Harvey (1950 film)

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Original poster
Directed byHenry Koster
Screenplay byMary Chase
Oscar Brodney
Myles Connolly (Uncredited)[1]
Based onHarvey
1944 play
by Mary Chase
Produced byJohn Beck
StarringJames Stewart
Josephine Hull
Peggy Dow
Charles Drake
CinematographyWilliam H. Daniels
Edited byRalph Dawson
Music byFrank Skinner
Universal Pictures
Distributed byUniversal Pictures
Release dates
December 4, 1950 (Brazil)
December 21, 1950 (USA)
Running time
104 minutes
CountryUnited States
Box office$2.6 million (US rentals)[2]

Harvey is a 1950 American comedy-drama film based on Mary Chase's 1944 play of the same name, directed by Henry Koster, and starring James Stewart and Josephine Hull. The story centers on a man whose best friend is a puca named Harvey, a 6 ft 3+12 in (1.92 m) tall white invisible rabbit, and the ensuing debacle when the man's sister tries to have him committed to a sanatorium.


Elwood P. Dowd is an amiable but eccentric man whose best friend is an invisible, 6 ft 3+12 in-tall (1.92 m) white rabbit named Harvey. As described by Elwood, Harvey is a puca, a benign but mischievous creature from Celtic mythology. Elwood spends most of his time taking Harvey around town, drinking at various bars and introducing Harvey to almost every person he meets, much to the puzzlement of strangers, though Elwood's friends have accepted Harvey's (supposed) existence. His older sister Veta and his niece Myrtle Mae live with him in his large estate, but have become social outcasts along with Elwood due to his obsession with Harvey.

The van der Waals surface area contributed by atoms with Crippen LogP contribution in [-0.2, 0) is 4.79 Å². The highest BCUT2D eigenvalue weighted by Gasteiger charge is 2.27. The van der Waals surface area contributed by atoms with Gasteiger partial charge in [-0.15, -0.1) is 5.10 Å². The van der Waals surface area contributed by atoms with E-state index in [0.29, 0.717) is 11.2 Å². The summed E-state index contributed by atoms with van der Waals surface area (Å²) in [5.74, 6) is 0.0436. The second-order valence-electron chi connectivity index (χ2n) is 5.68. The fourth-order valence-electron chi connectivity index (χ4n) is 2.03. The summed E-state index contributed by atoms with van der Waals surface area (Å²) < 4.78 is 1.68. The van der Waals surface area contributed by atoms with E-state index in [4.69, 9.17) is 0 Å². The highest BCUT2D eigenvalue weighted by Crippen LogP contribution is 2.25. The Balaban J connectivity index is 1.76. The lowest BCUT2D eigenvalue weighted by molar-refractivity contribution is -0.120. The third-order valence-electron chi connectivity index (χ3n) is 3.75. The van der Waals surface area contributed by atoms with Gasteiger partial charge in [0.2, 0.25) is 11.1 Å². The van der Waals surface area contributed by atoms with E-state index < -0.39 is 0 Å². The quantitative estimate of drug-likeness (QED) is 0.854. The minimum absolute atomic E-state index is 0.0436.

After Elwood ruins a party Veta and Myrtle Mae had arranged in secret, Veta finally tries to have him committed to a local sanatorium. In exasperation she admits to the attending psychiatrist, Dr. Sanderson, that she sees Harvey every once in a while herself. Mistaking Veta as the real mental case, Sanderson has Elwood released and Veta locked up. Dr. Chumley, head of the sanatorium, discovers the mistake and realizes he must bring Elwood back, searching the town with Wilson, an orderly. With Veta's help, Chumley eventually tracks Elwood to his favorite bar, "Charlie's", and decides to confront him alone.

Four hours later, Wilson returns to the sanatorium, but learns from Sanderson and nurse Kelly that Chumley has not returned with Elwood. They arrive at Charlie's and find Elwood alone; he explains that Chumley had wandered off with Harvey after several rounds of drinks. When asked, Elwood explains that he met Harvey one night several years ago after escorting a drunk friend to a taxi, and they had since enjoyed going to bars and socializing with other patrons to hear their grand life stories and aspirations. Convinced Elwood is insane and may have harmed Chumley, Wilson calls the police and has Elwood escorted back to the sanatorium.